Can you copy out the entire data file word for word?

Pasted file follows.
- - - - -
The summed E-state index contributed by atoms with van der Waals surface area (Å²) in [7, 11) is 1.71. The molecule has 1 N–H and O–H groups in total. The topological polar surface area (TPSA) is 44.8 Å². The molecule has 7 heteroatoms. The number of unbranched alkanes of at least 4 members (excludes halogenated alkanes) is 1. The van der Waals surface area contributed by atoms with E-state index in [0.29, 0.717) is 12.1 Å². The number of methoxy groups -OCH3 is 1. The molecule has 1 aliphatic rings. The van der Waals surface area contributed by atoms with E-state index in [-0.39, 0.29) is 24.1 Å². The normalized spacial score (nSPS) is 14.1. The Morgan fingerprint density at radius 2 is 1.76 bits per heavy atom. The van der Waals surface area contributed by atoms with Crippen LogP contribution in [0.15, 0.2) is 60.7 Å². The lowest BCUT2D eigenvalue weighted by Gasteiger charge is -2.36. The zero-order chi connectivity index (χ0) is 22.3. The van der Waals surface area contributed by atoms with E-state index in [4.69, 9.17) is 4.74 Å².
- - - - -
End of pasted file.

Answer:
The summed E-state index contributed by atoms with van der Waals surface area (Å²) in [7, 11) is 1.71. The molecule has 1 N–H and O–H groups in total. The topological polar surface area (TPSA) is 44.8 Å². The molecule has 7 heteroatoms. The number of unbranched alkanes of at least 4 members (excludes halogenated alkanes) is 1. The van der Waals surface area contributed by atoms with E-state index in [0.29, 0.717) is 12.1 Å². The number of methoxy groups -OCH3 is 1. The molecule has 1 aliphatic rings. The van der Waals surface area contributed by atoms with E-state index in [-0.39, 0.29) is 24.1 Å². The normalized spacial score (nSPS) is 14.1. The Morgan fingerprint density at radius 2 is 1.76 bits per heavy atom. The van der Waals surface area contributed by atoms with Crippen LogP contribution in [0.15, 0.2) is 60.7 Å². The lowest BCUT2D eigenvalue weighted by Gasteiger charge is -2.36. The zero-order chi connectivity index (χ0) is 22.3. The van der Waals surface area contributed by atoms with E-state index in [4.69, 9.17) is 4.74 Å².